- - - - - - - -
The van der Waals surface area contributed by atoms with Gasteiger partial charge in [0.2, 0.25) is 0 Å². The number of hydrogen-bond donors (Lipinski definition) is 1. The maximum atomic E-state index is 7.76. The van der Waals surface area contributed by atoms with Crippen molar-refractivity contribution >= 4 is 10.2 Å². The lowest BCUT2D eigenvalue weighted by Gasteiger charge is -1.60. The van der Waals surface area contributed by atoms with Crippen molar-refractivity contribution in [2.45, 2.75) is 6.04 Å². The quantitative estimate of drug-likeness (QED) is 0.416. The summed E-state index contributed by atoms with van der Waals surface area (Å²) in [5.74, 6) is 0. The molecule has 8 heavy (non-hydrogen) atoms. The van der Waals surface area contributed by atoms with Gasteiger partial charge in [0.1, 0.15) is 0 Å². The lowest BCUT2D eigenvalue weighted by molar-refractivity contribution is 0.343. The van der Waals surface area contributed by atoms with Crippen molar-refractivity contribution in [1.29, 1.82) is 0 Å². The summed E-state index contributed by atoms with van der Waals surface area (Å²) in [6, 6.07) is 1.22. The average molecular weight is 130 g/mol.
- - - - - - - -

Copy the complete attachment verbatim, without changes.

The van der Waals surface area contributed by atoms with Gasteiger partial charge in [0.2, 0.25) is 0 Å². The number of hydrogen-bond donors (Lipinski definition) is 1. The maximum atomic E-state index is 7.76. The van der Waals surface area contributed by atoms with Crippen molar-refractivity contribution >= 4 is 10.2 Å². The lowest BCUT2D eigenvalue weighted by Gasteiger charge is -1.60. The van der Waals surface area contributed by atoms with Crippen molar-refractivity contribution in [2.45, 2.75) is 6.04 Å². The quantitative estimate of drug-likeness (QED) is 0.416. The summed E-state index contributed by atoms with van der Waals surface area (Å²) in [5.74, 6) is 0. The molecule has 8 heavy (non-hydrogen) atoms. The van der Waals surface area contributed by atoms with Gasteiger partial charge in [0.1, 0.15) is 0 Å². The lowest BCUT2D eigenvalue weighted by molar-refractivity contribution is 0.343. The van der Waals surface area contributed by atoms with Crippen molar-refractivity contribution in [1.29, 1.82) is 0 Å². The summed E-state index contributed by atoms with van der Waals surface area (Å²) in [6, 6.07) is 1.22. The average molecular weight is 130 g/mol.